IBM’s outstanding position in the computer field is due in part to its early recognition that the customer wants all of these things when he buys a computer."
It’s the Differences that Make the Difference
A company must endow its product with a real or psychological difference that is of value to its customers. Stated differently, a company’s product offering should occupy a distinct potion in the marketplace. Each product offering should be an expression of an organization’s unique capabilities.
Again, Foote’s television illustration explains why it’s important to offer a distinguishable product. While Zenith was stressing quality, a major competitor continued to stress its own particular excellence—producing quality television sets "within a major piece of furniture."
Another competitor stressed "portability and personalization." Still another (Sears’ Silvertone) stressed shopping convenience, easy credit and speedy repair service.
In other words, Zenith’s major rivals did not attempt to imitate Zenith. They continued to emphasize their own individual strengths. According to Foote, the television companies that did not survive were "undistinguishable in their capabilities and offerings, hence undistinguishable by consumers."
Always Ask: What Is Value to the Customer?
Tremendous competitive insights can be gained by just asking and systematically answering the question "What is value to the customer?" Peter F. Drucker provided a superb illustration of the beauty and benefits of an organization asking itself this question:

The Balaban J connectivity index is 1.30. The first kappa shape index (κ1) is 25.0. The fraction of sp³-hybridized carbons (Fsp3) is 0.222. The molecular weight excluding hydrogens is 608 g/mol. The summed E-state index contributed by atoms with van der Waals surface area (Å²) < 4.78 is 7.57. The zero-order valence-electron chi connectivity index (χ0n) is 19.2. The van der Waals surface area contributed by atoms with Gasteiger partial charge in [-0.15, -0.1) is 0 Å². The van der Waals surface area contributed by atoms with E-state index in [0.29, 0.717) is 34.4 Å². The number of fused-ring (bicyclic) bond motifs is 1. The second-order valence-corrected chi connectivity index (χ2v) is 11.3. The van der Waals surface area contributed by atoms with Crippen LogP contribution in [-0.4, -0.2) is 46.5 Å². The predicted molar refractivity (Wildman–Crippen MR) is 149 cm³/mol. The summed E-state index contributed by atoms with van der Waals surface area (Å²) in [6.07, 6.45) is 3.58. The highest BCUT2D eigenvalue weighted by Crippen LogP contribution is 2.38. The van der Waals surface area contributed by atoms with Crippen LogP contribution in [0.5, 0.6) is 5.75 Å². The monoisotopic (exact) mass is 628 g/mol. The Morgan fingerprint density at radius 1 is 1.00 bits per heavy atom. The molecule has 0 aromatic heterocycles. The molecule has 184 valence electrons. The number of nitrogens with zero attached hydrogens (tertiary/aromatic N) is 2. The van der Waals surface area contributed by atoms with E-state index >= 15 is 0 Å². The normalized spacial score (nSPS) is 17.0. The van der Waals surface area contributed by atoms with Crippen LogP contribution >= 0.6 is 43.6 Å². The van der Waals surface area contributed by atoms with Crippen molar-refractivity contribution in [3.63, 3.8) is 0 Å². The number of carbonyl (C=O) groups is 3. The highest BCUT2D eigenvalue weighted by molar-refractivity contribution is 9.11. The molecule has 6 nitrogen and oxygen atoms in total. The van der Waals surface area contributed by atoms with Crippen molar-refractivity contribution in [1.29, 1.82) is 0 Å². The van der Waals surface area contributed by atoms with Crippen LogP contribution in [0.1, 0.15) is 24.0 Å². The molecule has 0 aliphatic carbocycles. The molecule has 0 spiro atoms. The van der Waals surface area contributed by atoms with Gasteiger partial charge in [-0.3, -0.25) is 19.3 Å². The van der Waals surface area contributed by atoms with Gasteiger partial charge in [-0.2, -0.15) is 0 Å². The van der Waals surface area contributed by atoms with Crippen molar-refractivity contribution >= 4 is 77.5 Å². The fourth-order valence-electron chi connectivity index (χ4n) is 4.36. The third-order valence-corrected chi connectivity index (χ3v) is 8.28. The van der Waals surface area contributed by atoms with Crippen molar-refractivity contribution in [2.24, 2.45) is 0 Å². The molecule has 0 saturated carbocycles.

"An American company making lubricating compounds for heavy earth-moving equipment such as is used by highway builders has long had a reputation for the quality of its products.
Yet, it could not gain more than a very small share of the market, as it competed against every major petroleum company. It then asked the question, ‘What is value to the customer?’
The answer is ‘to keep very expensive machinery operating without breakdowns.’ One hour of downtime may cost a construction company more money than it could possibly spend on lubricating compounds in the course of an entire year.
The company usually works against a deadline and risks penalty payments if it misses it. As a result of this seemingly obvious insight, the lubricating compound manufacturer no longer sells lubricating compounds.
Instead, the seller offers to pay the owner of heavy earth-moving equipment the full cost of any hour of downtime caused by lubricating failure.
The only condition attached to this offer is that the construction company adopt and follow a maintenance program—designed by the manufacturer’s service representatives—which, of course, prescribes the company’s lubricating compounds.
The company formerly had to price its products below those of the major petroleum companies. No customer now even asks, ‘What do you charge for your lubricating compounds?"